First and foremost, I’d like to apologize for any of you that really check back for updated entries to my blog. I’ve recently changed jobs and my workload has exponentially inclined more than I can explain. Suffice it to say, I’ve been a very busy old man. So, for what it’s worth, I apologize to the one or two readers who might be interested in this blog.
Secondly, I’ve been in a TERRIBLE slump lately. Everyone keeps telling me that it is in my head. I know this, I truly do. Knowing it is only a portion of the battle. Being able to pinpoint exactly what is causing the slump is the major fight. Once you can pinpoint it, then the fix should be simple.
So while I spend the next few weeks fighting an epic war with myself on figuring out what is wrong with the vast void that I call a subconscious, I’ll talk to you guys about a motto that I think applies to the majority of the sports that get played, and might or might not apply to our beloved pass-time.
This blog entry is definitely up for discussion. To fully get the benefit of my peers’ knowledge, I’m going to call on each of you that have a thought on this subject to reply so we can collectively come together with an answer.
As a player being coached and then on to coaching, a common theme always resonated from coach to coach, and that was “Practice like you play”. I personally think that this theory applies so much more to sports like basketball, football, baseball, etc., but in billiards… I’m beginning to wonder.
If you break down the theory into different aspects of the game, then I think it applies more to some aspects then to others. For instance, I was watching a really good friend practice last night before our league match. My friend is a skill level 7 and he was practicing against a skill level 5. He decided instead of walking around the table for a better shot to just try a very long range combination. Obviously it didn’t go in, and the odds of making that shot are way too high to even count. When he walked back over to me I asked him why he took that shot and he just shrugged his shoulders. I asked him if he’d have taken that shot against me and he said “No way”.
So why would you change your game play or thought process depending on who your opponent is? Did you choose that shot because you are on a practice table or because you’re playing a lower skilled player and you know you’re going to get another chance at the table?
Does effort, laziness, desire, or any other trait like that change how you practice and how you play? What if we spent the majority of our practice time TRULY bearing down and playing our best? What would our matches be like? Would they be as stressful and intense, or would we be able to manage our stress level and intensity much better because we “practice like we play”?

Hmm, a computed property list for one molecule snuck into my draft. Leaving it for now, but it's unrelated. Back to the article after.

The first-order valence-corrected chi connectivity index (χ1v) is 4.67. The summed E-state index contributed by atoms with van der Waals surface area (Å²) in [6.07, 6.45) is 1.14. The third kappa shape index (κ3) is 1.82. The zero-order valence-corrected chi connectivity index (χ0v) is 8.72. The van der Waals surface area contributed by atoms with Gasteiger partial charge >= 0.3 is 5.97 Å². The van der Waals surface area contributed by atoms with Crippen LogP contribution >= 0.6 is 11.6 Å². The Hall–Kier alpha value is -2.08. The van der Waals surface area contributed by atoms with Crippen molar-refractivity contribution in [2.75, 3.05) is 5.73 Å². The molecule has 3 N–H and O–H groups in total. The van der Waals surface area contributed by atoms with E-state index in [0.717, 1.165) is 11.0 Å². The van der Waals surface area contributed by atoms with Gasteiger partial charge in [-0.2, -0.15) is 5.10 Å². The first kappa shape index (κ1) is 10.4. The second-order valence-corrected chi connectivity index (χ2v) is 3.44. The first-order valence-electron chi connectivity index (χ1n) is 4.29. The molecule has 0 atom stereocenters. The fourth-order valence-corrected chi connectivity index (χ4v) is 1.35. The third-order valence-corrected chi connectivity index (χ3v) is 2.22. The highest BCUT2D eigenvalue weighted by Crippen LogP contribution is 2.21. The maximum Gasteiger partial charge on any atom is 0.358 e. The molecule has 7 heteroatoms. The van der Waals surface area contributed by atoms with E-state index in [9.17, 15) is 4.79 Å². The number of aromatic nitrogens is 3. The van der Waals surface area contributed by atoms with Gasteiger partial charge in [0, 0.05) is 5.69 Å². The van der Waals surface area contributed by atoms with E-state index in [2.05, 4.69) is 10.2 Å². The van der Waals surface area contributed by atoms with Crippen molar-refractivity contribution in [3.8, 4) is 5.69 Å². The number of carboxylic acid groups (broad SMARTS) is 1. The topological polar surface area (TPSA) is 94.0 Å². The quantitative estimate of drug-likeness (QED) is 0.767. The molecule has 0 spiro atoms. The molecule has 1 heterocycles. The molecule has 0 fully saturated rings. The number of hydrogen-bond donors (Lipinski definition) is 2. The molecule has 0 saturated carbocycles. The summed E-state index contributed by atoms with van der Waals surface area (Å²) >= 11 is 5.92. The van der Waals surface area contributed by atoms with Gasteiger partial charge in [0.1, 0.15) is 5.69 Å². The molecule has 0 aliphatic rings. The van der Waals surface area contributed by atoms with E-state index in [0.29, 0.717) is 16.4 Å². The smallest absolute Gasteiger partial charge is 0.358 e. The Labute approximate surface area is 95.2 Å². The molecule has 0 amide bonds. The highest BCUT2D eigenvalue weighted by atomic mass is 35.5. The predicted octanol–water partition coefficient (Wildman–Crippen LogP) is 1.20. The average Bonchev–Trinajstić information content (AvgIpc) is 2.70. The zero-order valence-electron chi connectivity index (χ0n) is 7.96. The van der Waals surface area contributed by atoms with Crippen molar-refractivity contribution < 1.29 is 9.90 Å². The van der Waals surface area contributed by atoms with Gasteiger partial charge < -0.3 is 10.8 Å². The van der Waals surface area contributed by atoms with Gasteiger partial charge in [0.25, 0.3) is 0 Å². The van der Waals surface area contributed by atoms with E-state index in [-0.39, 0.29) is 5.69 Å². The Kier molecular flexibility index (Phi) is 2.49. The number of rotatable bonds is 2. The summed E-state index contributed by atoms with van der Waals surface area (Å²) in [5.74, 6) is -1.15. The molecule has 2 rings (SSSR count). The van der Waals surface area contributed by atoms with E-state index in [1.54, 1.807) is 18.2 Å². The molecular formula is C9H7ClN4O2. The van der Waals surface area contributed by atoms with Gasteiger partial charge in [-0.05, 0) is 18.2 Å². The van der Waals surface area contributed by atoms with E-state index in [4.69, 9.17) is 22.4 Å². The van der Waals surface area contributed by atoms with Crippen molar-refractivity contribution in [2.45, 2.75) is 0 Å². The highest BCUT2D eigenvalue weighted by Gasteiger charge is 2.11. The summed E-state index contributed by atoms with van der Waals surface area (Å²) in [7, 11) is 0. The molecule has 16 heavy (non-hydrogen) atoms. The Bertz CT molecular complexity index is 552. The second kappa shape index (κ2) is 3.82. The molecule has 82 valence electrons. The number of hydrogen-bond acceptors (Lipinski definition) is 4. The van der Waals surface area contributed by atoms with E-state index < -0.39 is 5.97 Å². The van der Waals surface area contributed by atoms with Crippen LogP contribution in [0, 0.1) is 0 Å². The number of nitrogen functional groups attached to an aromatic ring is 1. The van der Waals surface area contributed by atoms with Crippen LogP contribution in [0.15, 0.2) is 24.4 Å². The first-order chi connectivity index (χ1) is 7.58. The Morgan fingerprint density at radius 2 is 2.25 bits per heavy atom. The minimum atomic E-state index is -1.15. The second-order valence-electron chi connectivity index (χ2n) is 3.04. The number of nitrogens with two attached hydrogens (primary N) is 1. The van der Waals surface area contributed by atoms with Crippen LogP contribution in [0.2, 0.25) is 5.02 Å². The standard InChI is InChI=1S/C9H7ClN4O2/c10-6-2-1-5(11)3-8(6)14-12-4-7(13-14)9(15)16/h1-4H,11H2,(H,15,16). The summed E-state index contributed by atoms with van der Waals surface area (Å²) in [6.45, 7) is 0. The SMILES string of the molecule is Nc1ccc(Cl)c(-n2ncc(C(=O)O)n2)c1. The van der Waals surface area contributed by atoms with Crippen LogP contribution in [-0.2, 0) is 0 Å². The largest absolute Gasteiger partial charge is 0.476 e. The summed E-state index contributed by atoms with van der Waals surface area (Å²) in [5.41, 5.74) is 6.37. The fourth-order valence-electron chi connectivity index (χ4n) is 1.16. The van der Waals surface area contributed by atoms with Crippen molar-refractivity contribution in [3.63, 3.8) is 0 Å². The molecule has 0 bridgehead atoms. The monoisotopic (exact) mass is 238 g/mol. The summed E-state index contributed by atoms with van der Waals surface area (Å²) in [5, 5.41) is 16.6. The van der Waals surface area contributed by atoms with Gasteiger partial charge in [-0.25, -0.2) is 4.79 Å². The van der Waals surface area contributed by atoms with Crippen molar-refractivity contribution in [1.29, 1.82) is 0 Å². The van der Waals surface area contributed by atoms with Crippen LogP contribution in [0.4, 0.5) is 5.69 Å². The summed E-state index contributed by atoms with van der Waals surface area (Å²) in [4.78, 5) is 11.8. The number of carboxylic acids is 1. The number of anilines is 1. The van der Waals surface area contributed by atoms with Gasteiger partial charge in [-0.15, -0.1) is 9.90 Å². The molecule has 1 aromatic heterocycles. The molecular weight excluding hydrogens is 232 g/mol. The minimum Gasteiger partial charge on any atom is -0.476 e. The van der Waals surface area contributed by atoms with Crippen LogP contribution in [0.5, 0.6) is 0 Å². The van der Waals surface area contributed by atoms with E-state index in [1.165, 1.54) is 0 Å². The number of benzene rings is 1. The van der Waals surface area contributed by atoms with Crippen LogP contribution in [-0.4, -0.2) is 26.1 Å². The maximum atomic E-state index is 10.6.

How “Practice like you play” applies to billiards
I think that the theory applies much more to your mechanics and fundamentals then to your strategy. Now, don’t get me wrong here. I think you need to practice like you play when it comes to strategy, but I think the scale leans more towards mechanics and fundamentals then it does to who you are playing against and how and when you play offense, defense, etc.
I think that your practice time should include at least 3 – 4 racks of nothing but stroke drills instead of just playing for “funsies”. You must perfect your stroke so much that it becomes second nature during a match. I have always been a proponent of video during practice. If you have a means of recording your shots and stroke, you will be able to critique your shot enough to perfect it. You’ve seen thousands of professional players shoot, try to pinpoint one and mimic him/her.
I for one really enjoy watching Emily Duddy play. Ok… She’s absolutely beautiful, but that’s beside the point. If you watch her stroke, her form, her fundamental mechanics… there’s nothing more beautiful than how she shoots billiards. Her lines are almost perfectly straight, which in turn makes her shot perfectly straight. Look her up on Youtube. You’ll enjoy not only her beauty, but her form. Trust me.
When I video myself playing, the first thing I notice is how unconventional my shot and stance is, but when I’m down on my shot it seems like I’m straight as an arrow. It’s one of the things that I’ve been trying to fix for a LONG time.
Working on your technique is very important during practice time. Instead of going to the local pool hall and rounding up a few buddies for some “funsies” pool, try going alone and working on your technique. If you have the ability to video yourself playing, DO IT. I guarantee you will see something that surprises you. I’ve been doing it for a while now and I still can’t believe just how far back my bridge hand is on almost EVERY shot.
Now… if I can just figure out a way to get out of my slump…